A lot or a little?
The parents' guide to what's in this website.
What parents need to know
Parents need to know that Vessel is a video site, similar to YouTube, which posts content from many channels and genres. Some of these videos may have inappropriate content; frequent use of "f--k," "s--t," and other profanity appears in titles and videos, while smoking and marijuana use often are commented on or shown. Fortunately, while violence is often mentioned, it's not actually shown. During registration, users will be asked to enter a username, first and last name, gender, and birth date. If they’re under 13, they’re told they aren't eligible to register. Also, if you don't want to receive marketing emails from the site, you'll have to manually check a settings option to opt out.
What's it about?
VESSEL houses videos, which users can follow by selecting channels and categories based on their interests. Options range from food and drink to comedy and science; some feature celebrities promoting a show, such as Ellen DeGeneres, and others involve popular YouTube vloggers and others. The site offers artists subscription and advertising revenue for releasing their videos on Vessel first; its founders estimate creators can earn $50 per 1,000 views. Basic user access is free; a $2.99 monthly subscription provides early access to new videos.
Is it any good?
Vessel, officially launched in May 2015, features more than 60 video channels geared toward sports enthusiasts, foodies, Justin Timberlake fans, and other audiences. Vloggers share opinions; musicians perform; and DIY designers offer decorating tips. Music, comedy, and other genre fans should love Vessel’s ample viewing supply. For a fairly new site, the amount of content is almost overwhelming. (Users who have specific channels in mind may have an easier time navigating the site.) Vessel doesn’t seem to have hard and fast rules on only sharing appropriate items; that said, there don't seem to be many sexual or violent videos. Kids can, however, come across drug use and swearing, along with some adult-oriented prank clips (for example, prosthetic testes getting stuck in a bike) -- so parents may want to supervise their site use.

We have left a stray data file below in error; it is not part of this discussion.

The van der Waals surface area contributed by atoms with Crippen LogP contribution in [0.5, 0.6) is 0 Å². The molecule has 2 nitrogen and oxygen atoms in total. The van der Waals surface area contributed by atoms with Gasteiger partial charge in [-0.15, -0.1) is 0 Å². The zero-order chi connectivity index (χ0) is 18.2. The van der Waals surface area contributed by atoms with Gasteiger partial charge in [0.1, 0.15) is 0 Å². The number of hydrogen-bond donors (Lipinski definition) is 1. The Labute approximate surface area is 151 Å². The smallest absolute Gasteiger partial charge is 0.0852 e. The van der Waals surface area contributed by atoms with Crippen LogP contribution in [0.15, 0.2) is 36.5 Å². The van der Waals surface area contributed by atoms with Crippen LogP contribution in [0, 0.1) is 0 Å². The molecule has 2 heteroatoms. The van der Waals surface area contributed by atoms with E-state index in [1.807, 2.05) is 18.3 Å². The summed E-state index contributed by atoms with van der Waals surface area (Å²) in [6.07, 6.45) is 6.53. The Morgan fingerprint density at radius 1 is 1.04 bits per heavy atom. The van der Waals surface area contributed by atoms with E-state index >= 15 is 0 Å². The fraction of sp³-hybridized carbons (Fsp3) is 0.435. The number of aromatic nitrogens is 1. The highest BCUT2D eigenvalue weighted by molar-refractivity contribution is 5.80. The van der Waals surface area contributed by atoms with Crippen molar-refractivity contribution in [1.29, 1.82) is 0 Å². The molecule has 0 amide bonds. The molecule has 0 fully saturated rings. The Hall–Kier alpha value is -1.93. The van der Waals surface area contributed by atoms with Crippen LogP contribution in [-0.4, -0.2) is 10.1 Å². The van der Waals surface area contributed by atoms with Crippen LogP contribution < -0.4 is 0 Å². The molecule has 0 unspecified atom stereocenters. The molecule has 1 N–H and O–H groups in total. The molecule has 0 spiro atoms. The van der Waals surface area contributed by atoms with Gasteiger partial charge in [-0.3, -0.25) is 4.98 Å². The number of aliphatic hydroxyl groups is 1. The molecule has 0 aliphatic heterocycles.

Talk to your kids about ...
Families can talk about how you can tell if a video site is safe for kids or might be better for adults. What signs indicate a site might have sketchy content?
How much time should you spend on sites such as Vessel that offer seemingly endless viewing options? Talk about balancing screen time and real-world time.
Talk about posting and replying to user comments. Discuss how to constructively, and kindly, share opinions online (and offline).
- Subjects: Language & Reading: discussion
Arts: film, music
- Skills: Emotional Development: perspective taking
Communication: conveying messages effectively
- Genre: Video Sites
- Topics: Arts and Dance, Science and Nature
- Price: Users can access the site for free or pay $2.99 a month for early access to videos; a free one-month trial subscription is available, but you’ll need to enter credit card information and cancel or be automatically charged on an ongoing basis.
- Pricing structure: Paid, Free
- Last updated: February 24, 2020
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